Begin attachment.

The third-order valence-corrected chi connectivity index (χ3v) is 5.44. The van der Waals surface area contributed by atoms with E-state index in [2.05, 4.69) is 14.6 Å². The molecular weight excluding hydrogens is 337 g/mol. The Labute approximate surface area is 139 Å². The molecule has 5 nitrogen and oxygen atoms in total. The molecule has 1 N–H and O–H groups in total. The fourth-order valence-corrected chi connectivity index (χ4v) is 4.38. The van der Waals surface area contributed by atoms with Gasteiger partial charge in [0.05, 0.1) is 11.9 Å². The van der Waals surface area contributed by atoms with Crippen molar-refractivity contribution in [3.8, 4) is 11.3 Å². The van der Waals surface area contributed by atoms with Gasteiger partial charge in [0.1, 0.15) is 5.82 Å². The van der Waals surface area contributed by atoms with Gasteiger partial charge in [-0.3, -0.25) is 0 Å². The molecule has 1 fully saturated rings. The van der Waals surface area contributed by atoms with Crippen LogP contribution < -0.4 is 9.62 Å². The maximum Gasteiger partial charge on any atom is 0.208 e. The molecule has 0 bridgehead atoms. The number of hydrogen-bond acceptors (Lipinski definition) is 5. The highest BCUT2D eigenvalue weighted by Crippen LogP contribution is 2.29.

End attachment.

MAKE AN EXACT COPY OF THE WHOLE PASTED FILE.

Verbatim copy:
The third-order valence-corrected chi connectivity index (χ3v) is 5.44. The van der Waals surface area contributed by atoms with E-state index in [2.05, 4.69) is 14.6 Å². The molecular weight excluding hydrogens is 337 g/mol. The Labute approximate surface area is 139 Å². The molecule has 5 nitrogen and oxygen atoms in total. The molecule has 1 N–H and O–H groups in total. The fourth-order valence-corrected chi connectivity index (χ4v) is 4.38. The van der Waals surface area contributed by atoms with Gasteiger partial charge in [0.05, 0.1) is 11.9 Å². The van der Waals surface area contributed by atoms with Crippen molar-refractivity contribution in [3.8, 4) is 11.3 Å². The van der Waals surface area contributed by atoms with Gasteiger partial charge in [0.1, 0.15) is 5.82 Å². The van der Waals surface area contributed by atoms with Gasteiger partial charge in [-0.3, -0.25) is 0 Å². The molecule has 1 fully saturated rings. The van der Waals surface area contributed by atoms with Crippen LogP contribution < -0.4 is 9.62 Å². The maximum Gasteiger partial charge on any atom is 0.208 e. The molecule has 0 bridgehead atoms. The number of hydrogen-bond acceptors (Lipinski definition) is 5. The highest BCUT2D eigenvalue weighted by Crippen LogP contribution is 2.29.